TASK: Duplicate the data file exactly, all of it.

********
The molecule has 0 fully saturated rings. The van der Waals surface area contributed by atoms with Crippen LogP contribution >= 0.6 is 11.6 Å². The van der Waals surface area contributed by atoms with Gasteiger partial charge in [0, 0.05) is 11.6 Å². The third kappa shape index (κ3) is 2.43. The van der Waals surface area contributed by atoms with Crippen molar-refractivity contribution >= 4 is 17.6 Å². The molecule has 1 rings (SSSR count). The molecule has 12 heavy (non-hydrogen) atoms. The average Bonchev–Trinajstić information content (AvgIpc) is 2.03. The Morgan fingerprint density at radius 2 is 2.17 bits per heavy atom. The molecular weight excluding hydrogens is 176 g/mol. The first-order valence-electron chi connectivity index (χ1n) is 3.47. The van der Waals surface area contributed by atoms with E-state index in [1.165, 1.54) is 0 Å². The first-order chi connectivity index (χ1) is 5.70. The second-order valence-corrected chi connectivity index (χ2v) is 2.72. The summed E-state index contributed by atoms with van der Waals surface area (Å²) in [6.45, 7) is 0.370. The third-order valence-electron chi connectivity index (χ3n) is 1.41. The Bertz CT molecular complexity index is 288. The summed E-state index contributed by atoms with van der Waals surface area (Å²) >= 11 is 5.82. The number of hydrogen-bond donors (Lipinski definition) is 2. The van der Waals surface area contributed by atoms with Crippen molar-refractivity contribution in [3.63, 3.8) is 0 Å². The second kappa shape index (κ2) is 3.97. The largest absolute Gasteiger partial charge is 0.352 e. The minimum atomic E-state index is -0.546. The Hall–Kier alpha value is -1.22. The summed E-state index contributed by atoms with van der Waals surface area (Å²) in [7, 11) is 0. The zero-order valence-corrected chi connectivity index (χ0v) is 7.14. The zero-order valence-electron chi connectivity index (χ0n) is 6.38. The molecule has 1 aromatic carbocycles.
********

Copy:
The molecule has 0 fully saturated rings. The van der Waals surface area contributed by atoms with Crippen LogP contribution >= 0.6 is 11.6 Å². The van der Waals surface area contributed by atoms with Gasteiger partial charge in [0, 0.05) is 11.6 Å². The third kappa shape index (κ3) is 2.43. The van der Waals surface area contributed by atoms with Crippen molar-refractivity contribution >= 4 is 17.6 Å². The molecule has 1 rings (SSSR count). The molecule has 12 heavy (non-hydrogen) atoms. The average Bonchev–Trinajstić information content (AvgIpc) is 2.03. The Morgan fingerprint density at radius 2 is 2.17 bits per heavy atom. The molecular weight excluding hydrogens is 176 g/mol. The first-order valence-electron chi connectivity index (χ1n) is 3.47. The van der Waals surface area contributed by atoms with E-state index in [1.165, 1.54) is 0 Å². The first-order chi connectivity index (χ1) is 5.70. The second-order valence-corrected chi connectivity index (χ2v) is 2.72. The summed E-state index contributed by atoms with van der Waals surface area (Å²) in [6.45, 7) is 0.370. The third-order valence-electron chi connectivity index (χ3n) is 1.41. The Bertz CT molecular complexity index is 288. The summed E-state index contributed by atoms with van der Waals surface area (Å²) >= 11 is 5.82. The number of hydrogen-bond donors (Lipinski definition) is 2. The van der Waals surface area contributed by atoms with Crippen molar-refractivity contribution in [3.63, 3.8) is 0 Å². The second kappa shape index (κ2) is 3.97. The largest absolute Gasteiger partial charge is 0.352 e. The minimum atomic E-state index is -0.546. The Hall–Kier alpha value is -1.22. The summed E-state index contributed by atoms with van der Waals surface area (Å²) in [7, 11) is 0. The zero-order valence-corrected chi connectivity index (χ0v) is 7.14. The zero-order valence-electron chi connectivity index (χ0n) is 6.38. The molecule has 1 aromatic carbocycles.